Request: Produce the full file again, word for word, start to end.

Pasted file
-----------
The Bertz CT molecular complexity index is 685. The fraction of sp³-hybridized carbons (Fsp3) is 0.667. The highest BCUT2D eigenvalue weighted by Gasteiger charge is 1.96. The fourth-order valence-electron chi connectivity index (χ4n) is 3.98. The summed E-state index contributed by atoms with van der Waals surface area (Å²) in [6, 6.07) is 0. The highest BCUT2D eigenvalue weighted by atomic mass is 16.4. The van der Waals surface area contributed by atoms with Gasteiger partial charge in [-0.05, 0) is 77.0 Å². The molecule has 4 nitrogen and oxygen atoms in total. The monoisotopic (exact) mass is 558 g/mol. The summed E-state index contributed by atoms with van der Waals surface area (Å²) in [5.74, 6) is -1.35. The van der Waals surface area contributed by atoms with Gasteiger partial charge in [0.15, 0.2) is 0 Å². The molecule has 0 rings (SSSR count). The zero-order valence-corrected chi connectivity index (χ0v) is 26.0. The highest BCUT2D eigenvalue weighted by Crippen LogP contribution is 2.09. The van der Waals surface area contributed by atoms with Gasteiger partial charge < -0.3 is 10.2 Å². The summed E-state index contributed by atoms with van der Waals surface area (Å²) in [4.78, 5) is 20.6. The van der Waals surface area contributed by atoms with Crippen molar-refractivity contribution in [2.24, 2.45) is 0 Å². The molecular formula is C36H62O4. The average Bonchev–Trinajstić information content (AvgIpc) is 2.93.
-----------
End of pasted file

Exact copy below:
The Bertz CT molecular complexity index is 685. The fraction of sp³-hybridized carbons (Fsp3) is 0.667. The highest BCUT2D eigenvalue weighted by Gasteiger charge is 1.96. The fourth-order valence-electron chi connectivity index (χ4n) is 3.98. The summed E-state index contributed by atoms with van der Waals surface area (Å²) in [6, 6.07) is 0. The highest BCUT2D eigenvalue weighted by atomic mass is 16.4. The van der Waals surface area contributed by atoms with Gasteiger partial charge in [-0.05, 0) is 77.0 Å². The molecule has 4 nitrogen and oxygen atoms in total. The monoisotopic (exact) mass is 558 g/mol. The summed E-state index contributed by atoms with van der Waals surface area (Å²) in [5.74, 6) is -1.35. The van der Waals surface area contributed by atoms with Gasteiger partial charge in [0.15, 0.2) is 0 Å². The molecule has 0 rings (SSSR count). The zero-order valence-corrected chi connectivity index (χ0v) is 26.0. The highest BCUT2D eigenvalue weighted by Crippen LogP contribution is 2.09. The van der Waals surface area contributed by atoms with Gasteiger partial charge < -0.3 is 10.2 Å². The summed E-state index contributed by atoms with van der Waals surface area (Å²) in [4.78, 5) is 20.6. The van der Waals surface area contributed by atoms with Crippen molar-refractivity contribution in [2.24, 2.45) is 0 Å². The molecular formula is C36H62O4. The average Bonchev–Trinajstić information content (AvgIpc) is 2.93.